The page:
Current technologies for water purification are limited by their contaminant-specific removal capability, requiring multiple processes to meet water quality objectives. Here we show an innovative biomimetic micellar nanocoagulant that imitates the structure of Actinia, a marine predator that uses its tentacles to ensnare food, for the removal of an array of water contaminants with a single treatment step. The Actinia-like micellar nanocoagulant has a core–shell structure and readily disperses in water while maintaining a high stability against aggregation. To achieve effective coagulation, the nanocoagulant everts its configuration, similar to Actinia. The shell hydrolyses into ‘flocs’ and destabilizes and enmeshes colloidal particles while the core is exposed to water, like the extended tentacles of Actinia, and adsorbs the dissolved contaminants. The technology, with its ability to remove a broad spectrum of contaminants and produce high-quality water, has the potential to be a cost-effective replacement for current water treatment processes.

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Change history

  • 23 January 2019

    In the version of the Supplementary Information file originally published with this Article, the images used for Supplementary Fig. 4 were incorrect and have now been replaced. This does not affect the results of the Article.


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The authors are grateful for financial support from the Major Program of the National Natural Science Foundation of China (grant no. 91434132), the Fund for Innovative Research Group of NSFC (grant no. 51721006) and the US National Science Foundation Graduate Research Fellowship awarded to R.M.D.

Author information


  1. Department of Environmental Engineering, Peking University, Beijing, China

    • Jinwei Liu
    • , Shihan Cheng
    •  & Huazhang Zhao
  2. The Key Laboratory of Water and Sediment Sciences, Ministry of Education, Beijing, China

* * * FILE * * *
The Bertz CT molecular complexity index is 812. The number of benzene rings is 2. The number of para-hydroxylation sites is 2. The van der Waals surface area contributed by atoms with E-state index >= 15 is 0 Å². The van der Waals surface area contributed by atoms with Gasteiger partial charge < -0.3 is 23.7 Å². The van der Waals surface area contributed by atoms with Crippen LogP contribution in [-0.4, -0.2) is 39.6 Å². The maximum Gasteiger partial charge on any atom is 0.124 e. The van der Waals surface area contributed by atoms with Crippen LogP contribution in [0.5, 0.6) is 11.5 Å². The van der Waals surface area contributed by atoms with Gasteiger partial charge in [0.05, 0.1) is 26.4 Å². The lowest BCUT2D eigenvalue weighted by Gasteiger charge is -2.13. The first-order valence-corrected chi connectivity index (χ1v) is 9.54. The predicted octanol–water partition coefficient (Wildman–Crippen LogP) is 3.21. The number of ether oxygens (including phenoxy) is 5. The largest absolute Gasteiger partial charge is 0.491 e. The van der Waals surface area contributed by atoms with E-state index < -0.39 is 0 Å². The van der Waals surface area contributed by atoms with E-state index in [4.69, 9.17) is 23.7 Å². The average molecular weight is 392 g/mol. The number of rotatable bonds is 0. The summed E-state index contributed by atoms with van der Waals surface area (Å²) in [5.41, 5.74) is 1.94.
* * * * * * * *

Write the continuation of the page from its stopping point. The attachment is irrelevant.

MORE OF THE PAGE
• Jinwei Liu
    •  & Huazhang Zhao
  3. Beijing Engineering Research Center of Advanced Wastewater Treatment, Beijing, China

    • Shihan Cheng
  4. College of Chemistry and Chemical Engineering, China University of Petroleum, Qingdao, China

    • Na Cao
    •  & Chunxiang Geng
  5. State Key Laboratory of Heavy Oil Processing, China University of Petroleum, Beijing, China

    • Chen He
    • , Quan Shi
    •  & Chunming Xu
  6. Beijing Innovation Center for Engineering Science and Advanced Technology, Peking University, Beijing, China

    • Jinren Ni
  7. State Key Laboratory of Plateau Ecology and Agriculture, Qinghai University, Xining, China

    • Jinren Ni
  8. Department of Chemical and Environmental Engineering, Yale University, New Haven, CT, USA

    • Ryan M. DuChanois
    •  & Menachem Elimelech


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H.Z. conceived the initial idea and experimental design. M.E. and H.Z. supervised the study and experiments. J.L. performed the nanocoagulant synthesis and characterization experiments. N.C. and C.G. investigated the coagulation performance. J.N. and J.L. designed the coagulation behaviour experiments, and R.M.D. and J.L. carried out and analysed the experiments. S.C. carried out the molecular dynamics simulations. C.H., Q.S. and C.X. contributed to the data analysis of the FT-ICR mass spectra. All authors discussed the results and commented on the manuscript. M.E., R.M.D., H.Z. and J.L. wrote the paper with help from all authors.

Competing interests

The authors declare no competing interests.

Corresponding authors

Correspondence to Menachem Elimelech or Huazhang Zhao.

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  1. Supplementary information

    Supplementary Methods, Supplementary Figures 1–17, Supplementary Tables 1–5

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